Candice Brietz's Mother at the Cohen Gallery closes December 2, 2014
Spanning a period of twenty-four years—from 1989 to 2013—SHE presents a broad-ranging selection of contemporary representations of women. The exhibition, which is drawn from a private collection, includes works by eleven of the most highly acclaimed artists working today. Within these paintings, sculpture, and videos are both convergences and divergences in style, concept, and intent. Some artists, notably Jenny Saville and Cindy Sherman, examine the position of women in society from an overtly feminist viewpoint. Others, such as Lisa Yuskavage and Rebecca Warren, wrest control of explicit sexual imagery from the hands of men. Yet others, such as George Condo, Glenn Brown, and Jeff Koons, show little to no concern with the politics of gender; instead they continue on the art historical path of depicting women as objects of beauty or desire, albeit to differing and individual ends.
Jenny Saville’s massive and masterful paintings of obese women challenge conventional ideals of female beauty, while Cindy Sherman’s History Paintings expand her critique of representations of femininity into the art historical past as she reworks portraits by Rembrandt, David, and Fragonard (included here). Candice Breitz focuses on Hollywood’s portrayal of motherhood. Compiling clips from recent films in her video installation Mother, Breitz presents a less-than-flattering picture of the exasperation, insecurity, self-blame, and anxiety that these filmic women express about their maternal abilities.
John Currin and Lisa Yuskavage unapologetically embrace and exaggerate images made by and for men, from advertising to pornography. While Currin admits to a chauvinistic fascination, Yuskavage attempts to take possession of this previously male venue. Similarly, Rebecca Warren’s sculpture L channels the comic imagery of R. Crumb’s outrageously sexualized women. Working in unfired clay and bronze, Warren has developed a signature style of joyous and exuberant lumpen figures (often presented on light pink plinths) that have transformed her precedents from Crumb to Degas and Rodin.
The exhibition’s discourse on gender is compounded by issues of race in the works of Chris Ofili and Yayoi Kusama. Reversing the spelling of “a negro,” Ofili created Orgena, an icon of African beauty related to his Afro Muses series. Confronting racial and gender discrimination in 1950s New York, Yayoi Kusama embarked upon her conceptual exploration of self-obliteration. She is represented here by a lesser-known painted self-portrait from a series that dates back to 1982.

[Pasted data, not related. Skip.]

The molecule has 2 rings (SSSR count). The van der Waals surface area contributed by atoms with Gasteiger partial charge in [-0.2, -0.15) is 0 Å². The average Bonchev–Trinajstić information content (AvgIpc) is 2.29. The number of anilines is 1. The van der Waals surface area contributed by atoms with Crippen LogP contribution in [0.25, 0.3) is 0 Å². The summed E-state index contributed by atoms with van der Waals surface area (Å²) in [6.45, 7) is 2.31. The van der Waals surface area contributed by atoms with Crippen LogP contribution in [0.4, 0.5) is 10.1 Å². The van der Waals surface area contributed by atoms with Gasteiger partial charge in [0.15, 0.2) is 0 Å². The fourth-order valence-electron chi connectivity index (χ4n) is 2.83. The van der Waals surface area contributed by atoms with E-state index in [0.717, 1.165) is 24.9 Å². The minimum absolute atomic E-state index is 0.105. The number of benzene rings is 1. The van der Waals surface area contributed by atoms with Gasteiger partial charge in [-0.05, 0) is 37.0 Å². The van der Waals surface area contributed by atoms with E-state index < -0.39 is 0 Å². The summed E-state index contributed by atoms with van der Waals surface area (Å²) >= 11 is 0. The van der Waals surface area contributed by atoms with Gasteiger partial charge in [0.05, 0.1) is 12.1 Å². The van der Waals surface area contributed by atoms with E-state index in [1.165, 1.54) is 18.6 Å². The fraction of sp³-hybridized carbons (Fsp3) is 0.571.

Women are frequent subjects in George Condo’s work (evidenced by his 2005 exhibition George Condo: One Hundred Women organized by the Museum der Moderne Salzburg and Kunsthalle Bielefeld). However, Condo is not particularly interest in feminism. The same can be said of Glenn Brown. They are both, instead, deeply concerned with painting—the simple and not-so-simple application of pigment to canvas. Applying their idiosyncratic and highly identifiable styles to images of women, they parse the satirical, the humorous, and the grotesque.
For Jeff Koons, like Condo and Brown, “woman as subject” is secondary to formal concerns. His Gazing Ball (Ariadne) is a spectacular sculpture—a juxtaposition of a Classical figure reproduced in gleaming white plaster and a deep blue, reflective, gazing ball. In other works from the Gazing Ball series, Koons combines his gazing balls with plaster mailboxes, birdbaths, and snowmen. For Koons, women and mailboxes are the same; both are fodder for his world of Pop—no more, no less.
Each of these artists responds to the representation and figuration of women in their own way. The intentions and interpretations range from feminist critiques to incidental observations — from feminism as critical subject to woman as compositional subject.